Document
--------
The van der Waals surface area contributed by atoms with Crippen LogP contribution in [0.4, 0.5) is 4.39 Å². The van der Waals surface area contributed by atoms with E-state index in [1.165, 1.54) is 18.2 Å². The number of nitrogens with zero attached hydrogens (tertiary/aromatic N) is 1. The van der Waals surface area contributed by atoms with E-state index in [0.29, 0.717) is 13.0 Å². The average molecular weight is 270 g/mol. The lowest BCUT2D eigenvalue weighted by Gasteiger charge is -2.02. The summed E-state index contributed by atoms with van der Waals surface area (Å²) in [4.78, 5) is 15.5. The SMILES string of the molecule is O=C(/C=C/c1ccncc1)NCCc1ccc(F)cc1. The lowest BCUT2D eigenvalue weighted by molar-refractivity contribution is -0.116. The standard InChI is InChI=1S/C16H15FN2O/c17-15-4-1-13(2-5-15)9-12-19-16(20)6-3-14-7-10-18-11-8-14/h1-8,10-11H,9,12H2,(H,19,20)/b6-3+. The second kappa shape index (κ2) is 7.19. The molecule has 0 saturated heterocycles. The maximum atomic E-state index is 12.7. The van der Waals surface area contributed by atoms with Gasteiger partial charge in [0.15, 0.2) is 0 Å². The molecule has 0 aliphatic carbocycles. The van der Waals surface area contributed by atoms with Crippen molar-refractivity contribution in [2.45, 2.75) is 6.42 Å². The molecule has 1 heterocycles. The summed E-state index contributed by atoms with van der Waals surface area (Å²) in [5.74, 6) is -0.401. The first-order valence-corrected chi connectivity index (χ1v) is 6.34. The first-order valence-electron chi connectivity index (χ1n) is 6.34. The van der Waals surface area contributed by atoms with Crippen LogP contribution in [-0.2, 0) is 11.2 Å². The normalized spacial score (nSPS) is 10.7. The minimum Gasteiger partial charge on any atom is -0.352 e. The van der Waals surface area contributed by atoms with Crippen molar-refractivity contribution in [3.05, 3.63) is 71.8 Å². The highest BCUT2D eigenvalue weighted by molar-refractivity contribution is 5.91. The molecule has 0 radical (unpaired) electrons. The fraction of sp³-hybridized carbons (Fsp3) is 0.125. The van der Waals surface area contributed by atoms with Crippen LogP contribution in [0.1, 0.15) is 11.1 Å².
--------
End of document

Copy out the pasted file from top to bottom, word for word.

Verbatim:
The van der Waals surface area contributed by atoms with Crippen LogP contribution in [0.4, 0.5) is 4.39 Å². The van der Waals surface area contributed by atoms with E-state index in [1.165, 1.54) is 18.2 Å². The number of nitrogens with zero attached hydrogens (tertiary/aromatic N) is 1. The van der Waals surface area contributed by atoms with E-state index in [0.29, 0.717) is 13.0 Å². The average molecular weight is 270 g/mol. The lowest BCUT2D eigenvalue weighted by Gasteiger charge is -2.02. The summed E-state index contributed by atoms with van der Waals surface area (Å²) in [4.78, 5) is 15.5. The SMILES string of the molecule is O=C(/C=C/c1ccncc1)NCCc1ccc(F)cc1. The lowest BCUT2D eigenvalue weighted by molar-refractivity contribution is -0.116. The standard InChI is InChI=1S/C16H15FN2O/c17-15-4-1-13(2-5-15)9-12-19-16(20)6-3-14-7-10-18-11-8-14/h1-8,10-11H,9,12H2,(H,19,20)/b6-3+. The second kappa shape index (κ2) is 7.19. The molecule has 0 saturated heterocycles. The maximum atomic E-state index is 12.7. The van der Waals surface area contributed by atoms with Gasteiger partial charge in [0.15, 0.2) is 0 Å². The molecule has 0 aliphatic carbocycles. The van der Waals surface area contributed by atoms with Crippen molar-refractivity contribution in [2.45, 2.75) is 6.42 Å². The molecule has 1 heterocycles. The summed E-state index contributed by atoms with van der Waals surface area (Å²) in [5.74, 6) is -0.401. The first-order valence-corrected chi connectivity index (χ1v) is 6.34. The first-order valence-electron chi connectivity index (χ1n) is 6.34. The van der Waals surface area contributed by atoms with Crippen LogP contribution in [-0.2, 0) is 11.2 Å². The normalized spacial score (nSPS) is 10.7. The minimum Gasteiger partial charge on any atom is -0.352 e. The van der Waals surface area contributed by atoms with Crippen molar-refractivity contribution in [3.05, 3.63) is 71.8 Å². The highest BCUT2D eigenvalue weighted by molar-refractivity contribution is 5.91. The molecule has 0 radical (unpaired) electrons. The fraction of sp³-hybridized carbons (Fsp3) is 0.125. The van der Waals surface area contributed by atoms with Crippen LogP contribution in [0.1, 0.15) is 11.1 Å².